The Heart of the Desert

The Heart of the Desert
Kut-Le of the Desert

By

5
(1 Review)
The Heart of the Desert by Honoré Willsie

Published:

1913

Pages:

205

Downloads:

1,282

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The Heart of the Desert
Kut-Le of the Desert

By

5
(1 Review)

Book Excerpt

ly released the slender hands and leaned back in his chair. The sun had crossed the peach orchard slowly, breathlessly. It cast long, slanting shadows along the beautiful alfalfa fields and turned the willows by the irrigating ditch to a rosy gray. As the sun sank, song-birds piped and lizards scuttled along the porch rail. The loveliest part of the New Mexican day had come.

The two young Northerners watched the man who was swinging through the orchard. It was Cartwell. Despite his breadth of shoulder, the young Indian looked slender, though it was evident that only panther strength could produce such panther grace. He crossed the lawn and stood at the foot of the steps; one hand crushed his soft hat against his hip, and the sun turned his close-cropped black hair to blue bronze. For an instant none of the three spoke. It was as if each felt the import of this meeting which was to be continued through such strange vicissitudes. Cartwell, however, was not looking at DeWitt but at Rhoda, and she re

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The book is one of finest, greatest romantic book of H.W Morrow. The book was written about a girl named Rodha Tuttle who undergoes physical and spiritual rebirth in the deserts of New Mexico.She begins this story of romantic adventure as a severely neurasthenic young woman from the East, convinced that she is about to die.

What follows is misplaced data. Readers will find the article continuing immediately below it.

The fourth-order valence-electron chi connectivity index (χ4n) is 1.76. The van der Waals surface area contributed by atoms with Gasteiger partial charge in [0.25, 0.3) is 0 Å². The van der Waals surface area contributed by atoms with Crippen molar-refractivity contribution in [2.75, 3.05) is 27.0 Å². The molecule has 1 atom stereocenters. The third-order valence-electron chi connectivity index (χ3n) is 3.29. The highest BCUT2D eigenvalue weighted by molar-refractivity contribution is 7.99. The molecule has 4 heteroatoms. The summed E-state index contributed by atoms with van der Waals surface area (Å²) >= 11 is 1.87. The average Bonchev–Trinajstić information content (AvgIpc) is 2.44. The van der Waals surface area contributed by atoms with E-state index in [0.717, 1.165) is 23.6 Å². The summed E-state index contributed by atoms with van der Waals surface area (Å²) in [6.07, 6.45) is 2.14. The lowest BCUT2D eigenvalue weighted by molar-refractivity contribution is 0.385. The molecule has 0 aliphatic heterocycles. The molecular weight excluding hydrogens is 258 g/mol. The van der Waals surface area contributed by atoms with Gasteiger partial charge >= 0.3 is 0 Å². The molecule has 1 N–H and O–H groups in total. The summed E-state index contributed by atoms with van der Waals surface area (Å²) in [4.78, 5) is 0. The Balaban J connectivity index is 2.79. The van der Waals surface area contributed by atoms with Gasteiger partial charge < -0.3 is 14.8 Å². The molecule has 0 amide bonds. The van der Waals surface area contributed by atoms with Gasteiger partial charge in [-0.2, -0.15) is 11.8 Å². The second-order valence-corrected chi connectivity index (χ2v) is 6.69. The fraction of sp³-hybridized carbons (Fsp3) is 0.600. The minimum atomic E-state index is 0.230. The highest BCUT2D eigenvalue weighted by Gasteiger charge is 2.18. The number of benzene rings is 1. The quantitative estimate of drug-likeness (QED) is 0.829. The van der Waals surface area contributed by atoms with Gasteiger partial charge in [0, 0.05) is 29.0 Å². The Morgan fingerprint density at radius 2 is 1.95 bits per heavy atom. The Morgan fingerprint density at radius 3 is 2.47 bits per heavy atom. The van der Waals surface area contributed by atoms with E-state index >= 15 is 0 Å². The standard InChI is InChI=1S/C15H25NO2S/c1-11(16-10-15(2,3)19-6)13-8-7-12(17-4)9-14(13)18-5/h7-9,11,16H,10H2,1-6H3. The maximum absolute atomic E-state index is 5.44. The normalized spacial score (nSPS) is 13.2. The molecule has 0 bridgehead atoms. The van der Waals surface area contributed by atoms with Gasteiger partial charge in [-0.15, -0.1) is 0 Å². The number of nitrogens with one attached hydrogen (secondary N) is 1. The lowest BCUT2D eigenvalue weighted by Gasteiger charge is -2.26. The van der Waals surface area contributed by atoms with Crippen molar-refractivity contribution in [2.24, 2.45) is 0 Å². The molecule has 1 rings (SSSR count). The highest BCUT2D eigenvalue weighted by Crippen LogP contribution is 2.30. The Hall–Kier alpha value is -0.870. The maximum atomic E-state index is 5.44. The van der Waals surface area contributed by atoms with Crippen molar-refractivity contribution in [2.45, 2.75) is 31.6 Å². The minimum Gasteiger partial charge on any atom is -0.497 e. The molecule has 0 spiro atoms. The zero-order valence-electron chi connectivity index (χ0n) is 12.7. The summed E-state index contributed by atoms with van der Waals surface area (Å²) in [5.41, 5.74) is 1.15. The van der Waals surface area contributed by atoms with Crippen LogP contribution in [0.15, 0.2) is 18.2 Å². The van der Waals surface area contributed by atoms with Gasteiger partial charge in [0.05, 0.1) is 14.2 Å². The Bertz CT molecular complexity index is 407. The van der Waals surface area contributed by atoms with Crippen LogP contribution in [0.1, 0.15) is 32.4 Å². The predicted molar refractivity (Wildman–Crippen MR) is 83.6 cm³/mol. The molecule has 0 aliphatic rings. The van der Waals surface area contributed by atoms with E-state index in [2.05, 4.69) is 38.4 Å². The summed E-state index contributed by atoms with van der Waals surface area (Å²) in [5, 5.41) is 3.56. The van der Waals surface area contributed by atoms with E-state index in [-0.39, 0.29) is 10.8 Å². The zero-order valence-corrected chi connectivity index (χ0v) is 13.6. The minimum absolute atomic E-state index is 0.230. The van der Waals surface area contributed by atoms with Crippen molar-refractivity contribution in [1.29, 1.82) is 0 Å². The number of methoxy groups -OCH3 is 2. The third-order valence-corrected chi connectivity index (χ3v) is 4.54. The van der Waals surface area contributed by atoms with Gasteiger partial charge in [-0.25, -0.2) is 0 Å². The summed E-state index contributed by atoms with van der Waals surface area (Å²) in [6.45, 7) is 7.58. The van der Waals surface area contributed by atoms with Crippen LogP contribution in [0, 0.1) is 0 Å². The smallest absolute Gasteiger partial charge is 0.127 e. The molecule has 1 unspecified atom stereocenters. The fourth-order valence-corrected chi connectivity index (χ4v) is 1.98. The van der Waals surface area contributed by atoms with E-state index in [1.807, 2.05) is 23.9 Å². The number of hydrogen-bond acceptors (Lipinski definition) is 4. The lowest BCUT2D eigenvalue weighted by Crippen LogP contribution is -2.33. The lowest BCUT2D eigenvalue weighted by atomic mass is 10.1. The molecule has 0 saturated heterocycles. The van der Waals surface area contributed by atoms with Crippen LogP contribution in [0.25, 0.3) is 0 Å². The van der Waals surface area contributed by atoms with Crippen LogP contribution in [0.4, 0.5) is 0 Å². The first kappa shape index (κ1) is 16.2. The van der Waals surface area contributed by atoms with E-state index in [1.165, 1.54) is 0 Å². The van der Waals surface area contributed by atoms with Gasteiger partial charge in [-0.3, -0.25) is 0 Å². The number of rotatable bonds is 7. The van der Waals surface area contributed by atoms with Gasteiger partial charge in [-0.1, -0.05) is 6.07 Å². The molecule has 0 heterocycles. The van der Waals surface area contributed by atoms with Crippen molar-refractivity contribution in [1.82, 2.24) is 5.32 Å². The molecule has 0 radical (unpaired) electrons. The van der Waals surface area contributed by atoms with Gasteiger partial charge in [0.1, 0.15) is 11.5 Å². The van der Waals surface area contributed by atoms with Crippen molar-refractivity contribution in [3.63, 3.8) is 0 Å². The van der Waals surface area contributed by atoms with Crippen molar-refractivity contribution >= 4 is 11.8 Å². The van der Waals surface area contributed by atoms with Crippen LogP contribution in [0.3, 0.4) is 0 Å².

Visiting friends at a desert reclamation project, she is courted by two suitors. Both of them are refined, gentlemanly products of an Eastern education, who slip into white flannels as the occasion calls for them. One, John DeWitt, is a white man of good breeding. The other is an Apache Indian, who has adopted an Anglo name, Charley Cartwell.

Rhoda, when she is not too dispirited to object, dismisses the solicitous attentions of both men. DeWitt wants her to marry him, but she does not want to burden him with her sick self and, she believes, imminent death. Charley, whose Indian name is Kut-le, triggers mixed feelings in her. Handsome, well polished, and courteous enough, he makes her uneasy.

And well he should. He is an Indian inside his khakis, and a thousand years of white civilization separate the two of them. Though he is trained as an engineer and has plans for study abroad at the Sorbonne, he is little more to her than a dressed-up savage. When he says he loves her and proposes marriage, flags go down all over the field.